Saturday, July 27, 2013


Issaq reminds me of my days far from home. One day, I was trying to cook dinner with my mom’s constant guidance on phone. I had all the good quality ingredients, followed the process and did everything according to the instructions. While I thought I had done a wonderful job, when I sat down to eat with my friends I found the meal insipid. I wasn’t an expert cook and that’s why I was clueless as to why the food wasn’t tasty. Similarly the movie, in my opinion, has good story line, hard working team, actors who have done fairly good job with their roles, wonderful background of Varanasi, dialogues and scripting that gives it close-to-reality touch and even some good music too. However, the film is insipid and hardly connects to audience. I am not an expert movie critic and that’s why once again I fail to understand why so. What magic my mom does to food and I can’t do is the similar to what magic some expert film makers do what Manish Tiwari fails to do.

I think what product sells today in market depends upon its user friendliness. One would fail to understand logic and sequence of the incidents unless he is much focused (and in many cases not even then). I didn’t like at all unnecessary humor added. In fact it actually ruins the work. There circumstantial incidents that brings out humor and we enjoy it, not just to make it funny. By the way I liked the work of all the actors in the movie and the Benaras it has portrayed to some extent. The movie can be watched as several small clips by the students who learn film making but if you go to see it as entire movie, one would certainly be disappointed. Therefore, I find the film maker has wasted all the great talent the movie had to make it a wonderful movie in the same way as I wasted quality ingredients trying to prepare dinner.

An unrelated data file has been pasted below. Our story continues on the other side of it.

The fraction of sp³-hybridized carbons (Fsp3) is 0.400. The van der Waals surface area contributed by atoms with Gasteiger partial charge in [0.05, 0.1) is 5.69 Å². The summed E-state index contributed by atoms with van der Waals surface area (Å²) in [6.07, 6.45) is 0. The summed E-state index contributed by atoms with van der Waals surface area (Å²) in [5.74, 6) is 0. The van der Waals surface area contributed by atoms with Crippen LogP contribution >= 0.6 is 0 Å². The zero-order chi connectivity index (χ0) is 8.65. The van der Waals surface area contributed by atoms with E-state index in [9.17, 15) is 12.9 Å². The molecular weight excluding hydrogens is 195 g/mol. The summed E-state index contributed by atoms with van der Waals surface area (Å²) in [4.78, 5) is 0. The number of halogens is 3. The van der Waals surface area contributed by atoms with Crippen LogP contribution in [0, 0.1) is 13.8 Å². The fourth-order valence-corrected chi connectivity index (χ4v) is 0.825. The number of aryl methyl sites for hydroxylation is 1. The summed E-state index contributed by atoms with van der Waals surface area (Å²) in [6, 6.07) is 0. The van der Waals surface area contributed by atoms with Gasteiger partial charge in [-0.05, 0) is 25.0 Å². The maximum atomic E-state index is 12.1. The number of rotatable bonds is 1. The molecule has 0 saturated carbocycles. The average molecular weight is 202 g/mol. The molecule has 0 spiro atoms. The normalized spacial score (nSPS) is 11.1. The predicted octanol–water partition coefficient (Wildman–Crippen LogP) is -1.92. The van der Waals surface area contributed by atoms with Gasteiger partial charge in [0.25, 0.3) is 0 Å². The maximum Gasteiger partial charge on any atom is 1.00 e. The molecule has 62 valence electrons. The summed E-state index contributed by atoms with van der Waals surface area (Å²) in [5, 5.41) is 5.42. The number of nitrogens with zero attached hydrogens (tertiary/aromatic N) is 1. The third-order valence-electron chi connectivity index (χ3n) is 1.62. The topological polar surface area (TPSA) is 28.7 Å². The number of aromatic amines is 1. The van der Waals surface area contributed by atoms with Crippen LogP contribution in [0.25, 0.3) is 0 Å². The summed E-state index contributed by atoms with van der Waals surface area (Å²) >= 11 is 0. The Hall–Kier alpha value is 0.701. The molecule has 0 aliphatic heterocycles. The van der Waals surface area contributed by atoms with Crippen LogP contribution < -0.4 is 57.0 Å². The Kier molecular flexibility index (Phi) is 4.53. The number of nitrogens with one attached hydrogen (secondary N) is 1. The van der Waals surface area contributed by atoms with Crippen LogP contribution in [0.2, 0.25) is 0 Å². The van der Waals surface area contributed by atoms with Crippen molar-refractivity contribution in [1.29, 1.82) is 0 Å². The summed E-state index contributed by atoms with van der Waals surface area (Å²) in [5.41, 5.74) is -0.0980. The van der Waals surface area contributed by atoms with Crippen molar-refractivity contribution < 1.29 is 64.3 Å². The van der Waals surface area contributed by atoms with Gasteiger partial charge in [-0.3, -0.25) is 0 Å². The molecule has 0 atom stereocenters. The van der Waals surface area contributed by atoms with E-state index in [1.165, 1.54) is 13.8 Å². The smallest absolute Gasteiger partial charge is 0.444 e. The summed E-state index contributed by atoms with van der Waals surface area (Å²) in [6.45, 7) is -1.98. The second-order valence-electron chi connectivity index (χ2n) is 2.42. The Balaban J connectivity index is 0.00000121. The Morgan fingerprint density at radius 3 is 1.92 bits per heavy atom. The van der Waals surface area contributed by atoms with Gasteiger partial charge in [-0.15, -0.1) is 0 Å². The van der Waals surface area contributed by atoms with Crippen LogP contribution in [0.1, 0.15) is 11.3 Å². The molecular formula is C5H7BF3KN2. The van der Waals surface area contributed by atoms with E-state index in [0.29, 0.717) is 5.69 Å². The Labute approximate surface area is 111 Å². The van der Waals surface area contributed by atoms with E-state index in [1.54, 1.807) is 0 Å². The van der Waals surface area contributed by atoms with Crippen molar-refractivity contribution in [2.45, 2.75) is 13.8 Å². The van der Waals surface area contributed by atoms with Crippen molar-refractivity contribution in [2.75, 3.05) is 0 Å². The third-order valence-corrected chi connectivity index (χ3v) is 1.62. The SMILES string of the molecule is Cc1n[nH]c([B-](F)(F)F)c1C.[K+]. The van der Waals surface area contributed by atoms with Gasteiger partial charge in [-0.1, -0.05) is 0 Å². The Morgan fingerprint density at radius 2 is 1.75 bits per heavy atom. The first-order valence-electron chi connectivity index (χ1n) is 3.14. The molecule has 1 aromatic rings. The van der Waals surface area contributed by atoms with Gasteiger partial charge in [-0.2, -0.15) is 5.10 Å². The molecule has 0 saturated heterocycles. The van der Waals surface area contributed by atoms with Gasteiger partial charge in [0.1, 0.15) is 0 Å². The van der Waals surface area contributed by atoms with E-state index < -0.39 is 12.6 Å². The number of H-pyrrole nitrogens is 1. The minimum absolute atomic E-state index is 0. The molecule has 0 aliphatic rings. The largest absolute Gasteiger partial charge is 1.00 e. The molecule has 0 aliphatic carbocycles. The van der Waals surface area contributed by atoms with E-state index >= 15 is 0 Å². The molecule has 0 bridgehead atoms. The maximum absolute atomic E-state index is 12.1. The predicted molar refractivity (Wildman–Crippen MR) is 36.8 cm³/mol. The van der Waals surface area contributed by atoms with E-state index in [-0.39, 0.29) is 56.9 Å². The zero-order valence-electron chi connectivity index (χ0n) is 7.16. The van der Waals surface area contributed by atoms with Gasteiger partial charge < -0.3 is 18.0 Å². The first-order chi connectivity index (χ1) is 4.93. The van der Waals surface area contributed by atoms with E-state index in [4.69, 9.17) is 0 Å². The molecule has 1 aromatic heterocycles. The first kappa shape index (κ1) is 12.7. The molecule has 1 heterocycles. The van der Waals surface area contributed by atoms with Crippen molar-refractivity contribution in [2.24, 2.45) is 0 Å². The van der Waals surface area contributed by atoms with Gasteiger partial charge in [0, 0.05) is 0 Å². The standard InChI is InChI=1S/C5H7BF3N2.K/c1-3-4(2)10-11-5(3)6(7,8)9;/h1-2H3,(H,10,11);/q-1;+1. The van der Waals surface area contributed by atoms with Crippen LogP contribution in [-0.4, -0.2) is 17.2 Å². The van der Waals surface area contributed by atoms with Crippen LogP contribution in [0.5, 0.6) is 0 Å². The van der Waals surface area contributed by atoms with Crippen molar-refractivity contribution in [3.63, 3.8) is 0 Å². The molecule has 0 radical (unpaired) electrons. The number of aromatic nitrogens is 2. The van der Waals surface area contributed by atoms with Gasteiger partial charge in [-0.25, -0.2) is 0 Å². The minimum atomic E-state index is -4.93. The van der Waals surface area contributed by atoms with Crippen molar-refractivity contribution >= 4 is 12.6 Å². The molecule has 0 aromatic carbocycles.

Directed by: Manish Tiwary, Produced by: Dhaval Gada, Shailesh R. Singh.
Starring: Prateik Babbar, Amyra Dastur, Ravi Kishan, Makarand Deshpande, Neena Gupta, Prashant Narayanan, Sudhir Pandey, Prashant Kumar, Amit Sial, Vineet Kumar, Yuri Suri, Malini Awasthy.
Music by: Sachin – Jigar, Krsna, Sachinn Gupta.
Background score: Prashant Pillai
Cinematography: Vishal Sinha
Studio: Pen India Pvt. Ltd
Release date(s): 26 July 2013
Country: India

Language: Hindi

Wednesday, July 24, 2013

From Mid Day Maut to Food Tragedy

Since I am on break from work and get enough spare time to do things I have always longed for doing. One of the things that I make sure I do is to spend time with youth around my neighborhood. It helps me to understand more about what youth of a third tier cities these days, at the same time it also helps me share my learning to enrich their experience.

One fine evening I was on evening stroll of the town with one of boys of my neighborhood. While we passed the stinking public garbage, the boy was compelled to think of some solution to solve the problem which erupted an intense discussion among us which I think needs to be shared with others too. The discussion also is significant to other issues of contemporary public policy discourse in approaching election environment. While the boy immediately came out with his hypothetical solution of government doing more to solve to the problem of public garbage, I was more focused on helping him think of an alternate solution. Here is a sneak pick of our conversation: